While we wait to see if FX’s Tyrant will be picked up by another network, there’s been some interesting news from Tyrant‘s EP Howard Gordon. Apparently, he also felt the first season left a lot to be desired.
In a Sept. 7 interview with Deadline, Gordon gave his true feelings on that first season, which involved a host of offensive things as well as meandering characterizations.
GORDON: Well, I’m disappointed but not entirely surprised [about Tyrant‘s cancellation]. We were hoping for an eleventh-hour reprieve, but I’ve long known it was an uphill battle. But look, I also dn’t think the first season was our strongest season and that didn’t help matters unfortunately. I try to be pretty honest in my own assessment of what seasons worked and how they worked in relation to each other. We got off to a slow start and never really recovered from it, that’s just a fact.
I have to agree with Gordon. As much as I do love Tyrant, and as much as I can see its potential, I too think that the first season affected Tyrant for the rest of its television life. Even though the show began picking up steam towards the end of the first season and had finally found its footing in the second and third seasons, that first season still sticks in the mind as a season that didn’t give off the best impression. If anything, that first episode in particular seemed like it wanted to do as much as it could to garner its TV MA rating.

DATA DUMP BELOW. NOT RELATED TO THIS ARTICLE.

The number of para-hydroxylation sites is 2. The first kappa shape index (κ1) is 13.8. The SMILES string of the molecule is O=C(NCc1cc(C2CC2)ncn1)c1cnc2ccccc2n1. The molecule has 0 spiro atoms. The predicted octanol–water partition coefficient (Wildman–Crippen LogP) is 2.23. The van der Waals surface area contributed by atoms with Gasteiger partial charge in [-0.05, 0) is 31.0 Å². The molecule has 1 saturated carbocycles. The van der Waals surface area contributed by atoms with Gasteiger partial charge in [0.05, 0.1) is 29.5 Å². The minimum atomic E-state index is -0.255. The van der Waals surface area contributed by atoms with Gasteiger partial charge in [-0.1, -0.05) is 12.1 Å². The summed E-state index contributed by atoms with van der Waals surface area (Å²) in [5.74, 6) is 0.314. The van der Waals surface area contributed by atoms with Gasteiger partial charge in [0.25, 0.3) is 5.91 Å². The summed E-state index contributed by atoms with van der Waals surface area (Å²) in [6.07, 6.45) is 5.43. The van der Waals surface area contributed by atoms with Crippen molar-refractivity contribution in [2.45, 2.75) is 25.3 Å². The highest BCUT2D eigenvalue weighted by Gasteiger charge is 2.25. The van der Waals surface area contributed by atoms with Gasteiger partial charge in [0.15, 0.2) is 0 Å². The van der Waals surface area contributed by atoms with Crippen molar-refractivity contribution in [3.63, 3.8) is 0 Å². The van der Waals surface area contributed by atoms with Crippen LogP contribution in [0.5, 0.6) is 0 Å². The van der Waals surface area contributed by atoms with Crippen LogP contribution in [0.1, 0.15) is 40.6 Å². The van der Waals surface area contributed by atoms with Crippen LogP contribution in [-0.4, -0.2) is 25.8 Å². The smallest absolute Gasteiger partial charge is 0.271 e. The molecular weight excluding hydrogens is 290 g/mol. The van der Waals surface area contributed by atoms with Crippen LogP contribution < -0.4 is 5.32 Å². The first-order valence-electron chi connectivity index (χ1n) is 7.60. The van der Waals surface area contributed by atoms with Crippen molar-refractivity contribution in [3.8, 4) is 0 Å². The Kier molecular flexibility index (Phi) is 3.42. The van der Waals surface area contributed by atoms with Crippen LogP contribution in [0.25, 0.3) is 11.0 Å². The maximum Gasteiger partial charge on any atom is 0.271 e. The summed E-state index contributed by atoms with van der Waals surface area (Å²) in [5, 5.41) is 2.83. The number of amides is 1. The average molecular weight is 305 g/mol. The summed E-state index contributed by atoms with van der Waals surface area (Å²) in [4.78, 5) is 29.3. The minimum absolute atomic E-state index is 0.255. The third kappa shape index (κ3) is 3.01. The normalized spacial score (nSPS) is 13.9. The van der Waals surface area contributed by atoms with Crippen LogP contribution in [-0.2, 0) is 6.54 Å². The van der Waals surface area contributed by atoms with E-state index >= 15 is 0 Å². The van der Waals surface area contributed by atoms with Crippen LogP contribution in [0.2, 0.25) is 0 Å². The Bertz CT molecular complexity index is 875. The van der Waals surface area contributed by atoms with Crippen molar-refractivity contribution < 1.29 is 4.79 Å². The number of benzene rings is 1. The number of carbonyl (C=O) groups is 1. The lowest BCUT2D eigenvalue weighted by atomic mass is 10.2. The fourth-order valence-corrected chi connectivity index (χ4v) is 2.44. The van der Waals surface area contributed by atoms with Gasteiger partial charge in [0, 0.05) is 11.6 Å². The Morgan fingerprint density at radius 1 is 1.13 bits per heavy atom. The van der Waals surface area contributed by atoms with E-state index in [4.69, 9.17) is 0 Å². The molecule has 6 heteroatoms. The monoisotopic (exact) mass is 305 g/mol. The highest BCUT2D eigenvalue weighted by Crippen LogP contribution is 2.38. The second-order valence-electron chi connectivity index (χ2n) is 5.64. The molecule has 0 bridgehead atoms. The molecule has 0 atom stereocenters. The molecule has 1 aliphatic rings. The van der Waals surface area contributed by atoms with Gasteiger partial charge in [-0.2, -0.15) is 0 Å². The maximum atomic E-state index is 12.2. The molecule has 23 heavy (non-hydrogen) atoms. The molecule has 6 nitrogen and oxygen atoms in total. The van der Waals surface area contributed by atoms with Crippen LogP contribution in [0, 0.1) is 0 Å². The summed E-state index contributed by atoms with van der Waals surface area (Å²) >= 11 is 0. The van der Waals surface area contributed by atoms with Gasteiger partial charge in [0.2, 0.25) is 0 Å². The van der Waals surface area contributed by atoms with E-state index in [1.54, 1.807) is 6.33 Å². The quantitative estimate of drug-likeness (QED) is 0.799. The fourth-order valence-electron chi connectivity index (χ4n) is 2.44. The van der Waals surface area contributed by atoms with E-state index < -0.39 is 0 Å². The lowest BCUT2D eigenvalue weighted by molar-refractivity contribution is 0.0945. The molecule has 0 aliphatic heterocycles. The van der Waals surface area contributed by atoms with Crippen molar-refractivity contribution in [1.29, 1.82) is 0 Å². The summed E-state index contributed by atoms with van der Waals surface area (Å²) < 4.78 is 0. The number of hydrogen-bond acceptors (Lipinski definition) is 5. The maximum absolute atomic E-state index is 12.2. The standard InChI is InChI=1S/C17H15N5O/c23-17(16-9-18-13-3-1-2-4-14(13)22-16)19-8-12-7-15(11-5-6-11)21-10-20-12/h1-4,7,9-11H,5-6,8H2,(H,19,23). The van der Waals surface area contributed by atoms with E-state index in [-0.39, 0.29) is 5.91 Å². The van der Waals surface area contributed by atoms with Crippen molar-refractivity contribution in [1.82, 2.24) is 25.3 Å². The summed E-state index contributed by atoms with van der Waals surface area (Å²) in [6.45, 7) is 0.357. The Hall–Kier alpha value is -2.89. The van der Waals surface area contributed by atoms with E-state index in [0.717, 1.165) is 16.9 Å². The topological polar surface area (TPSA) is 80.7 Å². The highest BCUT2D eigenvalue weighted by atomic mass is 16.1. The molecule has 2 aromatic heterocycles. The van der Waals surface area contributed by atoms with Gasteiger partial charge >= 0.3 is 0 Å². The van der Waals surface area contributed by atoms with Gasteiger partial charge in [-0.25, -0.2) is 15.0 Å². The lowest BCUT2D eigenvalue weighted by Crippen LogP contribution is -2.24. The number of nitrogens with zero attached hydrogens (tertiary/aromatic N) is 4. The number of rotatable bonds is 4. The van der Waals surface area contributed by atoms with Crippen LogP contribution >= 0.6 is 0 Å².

Related: ‘Tyrant’ recap: A traumatic start to a season | Monique’s Entertainment Weekly’s Community Blog recap
Howard’s surprising honesty has given me a good insight as to how the show was able to rectify itself, though. EPs who are honest about their own work and are willing to criticize themselves along with the TV critics shows a personal commitment to storytelling.
Hopefully, Tyrant can come back in some form. Perhaps it could even be rebooted in some way so that Howard can finally tell the story he might have wanted to tell from the get-go. Seems like Howard gives an indication as to what kind of story he wanted to tell, a story that was finally unfolding in the third season.
DEADLINE: And you had that speech by Annet Mahenddru’s widowed Nafisa Al-Qadi proclaiming that “Islam is peace”–not exactly a statement we hear on TV of late especially durig this election season.
GORDON: One of the ideas and one of the themes we had this season was the battle for the heart and the soul of Islam. Obviously, neither Chris nor I are [speaking] with any authority on that, but we did want to reflect voices in Islam that don’t get a platform or that stage enough in real life because they are blunted by louder, more violent and angrier voices. So we gave a fictional platform to some very real voices. Those are some of the voices that some of our regional consultants on the show felt the series had kept out of the story.
What do you think about Tyrant’s first season? Give your opinions in the comments section below!